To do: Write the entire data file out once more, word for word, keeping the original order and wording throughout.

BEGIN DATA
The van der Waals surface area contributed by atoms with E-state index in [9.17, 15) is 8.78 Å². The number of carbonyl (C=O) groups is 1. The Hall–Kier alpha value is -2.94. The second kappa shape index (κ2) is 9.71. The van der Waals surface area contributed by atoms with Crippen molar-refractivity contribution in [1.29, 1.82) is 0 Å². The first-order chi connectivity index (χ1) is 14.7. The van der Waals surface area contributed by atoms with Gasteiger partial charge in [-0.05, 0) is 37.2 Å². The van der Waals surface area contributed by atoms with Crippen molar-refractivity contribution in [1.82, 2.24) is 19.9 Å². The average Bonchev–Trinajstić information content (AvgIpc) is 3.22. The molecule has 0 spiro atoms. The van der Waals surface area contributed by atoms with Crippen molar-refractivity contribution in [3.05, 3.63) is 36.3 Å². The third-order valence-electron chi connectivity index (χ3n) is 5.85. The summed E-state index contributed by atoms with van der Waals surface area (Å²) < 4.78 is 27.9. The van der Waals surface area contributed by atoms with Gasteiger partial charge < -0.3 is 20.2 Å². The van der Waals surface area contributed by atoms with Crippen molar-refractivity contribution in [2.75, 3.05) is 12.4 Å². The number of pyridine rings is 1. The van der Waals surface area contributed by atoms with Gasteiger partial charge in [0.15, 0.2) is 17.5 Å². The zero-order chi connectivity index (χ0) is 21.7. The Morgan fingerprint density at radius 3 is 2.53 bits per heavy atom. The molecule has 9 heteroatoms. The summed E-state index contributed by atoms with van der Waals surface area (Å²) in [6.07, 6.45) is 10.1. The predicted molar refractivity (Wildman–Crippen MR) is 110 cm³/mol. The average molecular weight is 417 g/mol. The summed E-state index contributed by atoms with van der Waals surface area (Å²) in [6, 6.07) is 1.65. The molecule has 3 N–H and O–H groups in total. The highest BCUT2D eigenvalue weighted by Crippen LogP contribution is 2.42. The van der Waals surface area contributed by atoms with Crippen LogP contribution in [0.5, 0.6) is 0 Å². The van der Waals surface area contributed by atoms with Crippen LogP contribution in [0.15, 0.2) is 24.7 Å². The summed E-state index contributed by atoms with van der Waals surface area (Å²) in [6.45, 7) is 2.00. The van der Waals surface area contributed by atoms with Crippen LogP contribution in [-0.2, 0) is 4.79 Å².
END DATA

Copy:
The van der Waals surface area contributed by atoms with E-state index in [9.17, 15) is 8.78 Å². The number of carbonyl (C=O) groups is 1. The Hall–Kier alpha value is -2.94. The second kappa shape index (κ2) is 9.71. The van der Waals surface area contributed by atoms with Crippen molar-refractivity contribution in [1.29, 1.82) is 0 Å². The first-order chi connectivity index (χ1) is 14.7. The van der Waals surface area contributed by atoms with Gasteiger partial charge in [-0.05, 0) is 37.2 Å². The van der Waals surface area contributed by atoms with Crippen molar-refractivity contribution in [1.82, 2.24) is 19.9 Å². The average Bonchev–Trinajstić information content (AvgIpc) is 3.22. The molecule has 0 spiro atoms. The van der Waals surface area contributed by atoms with Crippen molar-refractivity contribution in [3.05, 3.63) is 36.3 Å². The third-order valence-electron chi connectivity index (χ3n) is 5.85. The summed E-state index contributed by atoms with van der Waals surface area (Å²) < 4.78 is 27.9. The van der Waals surface area contributed by atoms with Gasteiger partial charge < -0.3 is 20.2 Å². The van der Waals surface area contributed by atoms with Crippen molar-refractivity contribution in [2.75, 3.05) is 12.4 Å². The number of pyridine rings is 1. The van der Waals surface area contributed by atoms with Gasteiger partial charge in [0.15, 0.2) is 17.5 Å². The zero-order chi connectivity index (χ0) is 21.7. The Morgan fingerprint density at radius 3 is 2.53 bits per heavy atom. The molecule has 9 heteroatoms. The summed E-state index contributed by atoms with van der Waals surface area (Å²) in [6.07, 6.45) is 10.1. The predicted molar refractivity (Wildman–Crippen MR) is 110 cm³/mol. The average molecular weight is 417 g/mol. The summed E-state index contributed by atoms with van der Waals surface area (Å²) in [6, 6.07) is 1.65. The molecule has 3 N–H and O–H groups in total. The highest BCUT2D eigenvalue weighted by Crippen LogP contribution is 2.42. The van der Waals surface area contributed by atoms with Crippen LogP contribution in [0.5, 0.6) is 0 Å². The van der Waals surface area contributed by atoms with Crippen LogP contribution in [0.15, 0.2) is 24.7 Å². The summed E-state index contributed by atoms with van der Waals surface area (Å²) in [6.45, 7) is 2.00. The van der Waals surface area contributed by atoms with Crippen LogP contribution in [-0.2, 0) is 4.79 Å².